The Games People Play Before, During and After the Game

A team of sociologists takes a “tongue in cheek” look at the ritual of a football weekend at Notre Dame.

Only a small portion of the action at a Notre Dame football game takes place on the field, says Prof. John Koval, chairman of DePaul University’s sociology department. To prove his point, the former Notre Dame faculty member and four students observed the antics of the crowd during several football weekends last year. This is what they learned.

For five weekends each fall approximately 60,000 people go to South Bend to watch the Fighting Irish. For five weekends in the fall of 1974 we went to South Bend to watch the 60,000 people play. And how they play.

They arrive on foot, by car, camper and bus; train, plane and mobile home. Feasting on hamburgers, hot dogs and grilled steaks; ham, turkey and cold cuts. Prepared by self, friends, wives and caterers. Washed down by beer, bourbon and champagne.

This is Notre Dame football, and the festival that has come to surround football in America. And what a universal American festival it is. We’ve talked to Harvard fans, U.S.C. fans, Viking fans and L.S.U. fans in South Bend. While many admit they’ve “always wanted to come to a Notre Dame football game,” they also make it clear that, except for the details, they knew what to expect at the football festivities.

Woody Hayes usually has over 81,000 people attend his pre-game festivals in Columbus, Ohio; John McKay has more like 93,000 at his festivals around Los Angeles’ Memorial Coliseum. Darrell Royal has over 80,000 join him in Austin, Tex., and Bo Schembechler attracts a whopping 101,000 to his blasts in Ann Arbor.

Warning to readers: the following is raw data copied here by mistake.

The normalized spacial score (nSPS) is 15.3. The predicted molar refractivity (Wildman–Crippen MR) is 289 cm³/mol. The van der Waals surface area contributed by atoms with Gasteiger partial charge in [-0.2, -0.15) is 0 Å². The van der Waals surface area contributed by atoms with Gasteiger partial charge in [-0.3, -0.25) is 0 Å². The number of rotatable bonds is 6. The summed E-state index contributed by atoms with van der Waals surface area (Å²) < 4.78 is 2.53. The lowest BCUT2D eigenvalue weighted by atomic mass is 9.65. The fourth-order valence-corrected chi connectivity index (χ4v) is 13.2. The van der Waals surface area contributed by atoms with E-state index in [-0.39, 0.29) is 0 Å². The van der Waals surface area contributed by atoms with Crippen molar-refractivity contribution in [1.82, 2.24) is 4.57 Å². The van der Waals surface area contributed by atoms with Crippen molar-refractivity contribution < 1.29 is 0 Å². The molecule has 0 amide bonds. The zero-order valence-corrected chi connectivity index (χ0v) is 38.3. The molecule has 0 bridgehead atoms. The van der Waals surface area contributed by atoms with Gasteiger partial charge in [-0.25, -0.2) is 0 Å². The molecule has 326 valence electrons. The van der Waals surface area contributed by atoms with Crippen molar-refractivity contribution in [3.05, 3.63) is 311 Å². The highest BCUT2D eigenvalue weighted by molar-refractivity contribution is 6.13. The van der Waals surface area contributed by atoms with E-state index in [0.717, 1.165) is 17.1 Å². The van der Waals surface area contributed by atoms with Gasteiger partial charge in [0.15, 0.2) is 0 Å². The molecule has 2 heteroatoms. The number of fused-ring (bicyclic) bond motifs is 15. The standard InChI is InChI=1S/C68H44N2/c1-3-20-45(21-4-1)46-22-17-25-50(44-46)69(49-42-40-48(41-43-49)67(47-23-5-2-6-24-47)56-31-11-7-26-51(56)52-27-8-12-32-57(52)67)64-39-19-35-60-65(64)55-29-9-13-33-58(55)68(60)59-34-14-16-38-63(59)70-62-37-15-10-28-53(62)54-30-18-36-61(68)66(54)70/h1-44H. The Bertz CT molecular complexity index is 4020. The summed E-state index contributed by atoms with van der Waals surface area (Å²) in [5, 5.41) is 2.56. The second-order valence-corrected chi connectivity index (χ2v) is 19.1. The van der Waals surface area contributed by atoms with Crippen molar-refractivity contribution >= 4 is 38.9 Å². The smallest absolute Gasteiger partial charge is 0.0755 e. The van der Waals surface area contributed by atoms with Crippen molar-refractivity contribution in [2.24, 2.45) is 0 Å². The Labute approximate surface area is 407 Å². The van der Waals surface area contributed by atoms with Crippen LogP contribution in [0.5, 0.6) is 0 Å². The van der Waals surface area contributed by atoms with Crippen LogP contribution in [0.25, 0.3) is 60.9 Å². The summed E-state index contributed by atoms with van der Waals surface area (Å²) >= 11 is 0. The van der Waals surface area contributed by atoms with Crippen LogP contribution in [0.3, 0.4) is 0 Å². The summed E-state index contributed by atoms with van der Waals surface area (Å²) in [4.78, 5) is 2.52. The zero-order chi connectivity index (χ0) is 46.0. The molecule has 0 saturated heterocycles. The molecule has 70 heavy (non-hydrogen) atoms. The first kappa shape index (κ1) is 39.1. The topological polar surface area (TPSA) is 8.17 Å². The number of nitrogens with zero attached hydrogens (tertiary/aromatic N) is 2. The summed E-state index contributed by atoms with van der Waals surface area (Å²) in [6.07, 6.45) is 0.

Indeed, on any given Saturday in the fall you can find over three million people attending one of the more than 300 scheduled college games. In 1973 alone, more than 31 million people went to over 3,000 college football games in this country. Football freaks all? We think not. It’s a genuine, serialized American fall fest.

What goes on at a typical football weekend? Why do people go to such lengths to attend them? If you’re one of Notre Dame’s toll road alumni from Chicago, it might go something like this.

Things can start simply enough. A picnic hamper prepared the night before, some blankets, a cooler of beer and soda and, perhaps, some booze and an assortment of mixers. Lay them to rest in the back of the wagon on Saturday morning and you’re off.

At 10 a.m., you pull off the toll road at Exit 8, South Bend. The traffic is only moderately backed up—thanks to the opening of eight auxiliary toll booths. On Saturday South Bend becomes a world of one-way streets. As a result, the trip to “Green” parking lot is swift and uneventful. Tailgate picnics are already under way. It’s still early so you decide to do the campus. As you walk up Notre Dame Avenue toward the main quad you notice the campus hotel is already overflowing. It takes two or three years’ advance reservations—or connections—to get a room there on football weekends. Across the street the University Club is filling up for the big bash, too.

The main quad in the heart of the campus is just getting set up. The student vendors, like opera singers, are warming up their best barker’s voices. “Hot Dogs.” “Get your best Notre Dame hot dogs.” Just testing. Big business is still about an hour off.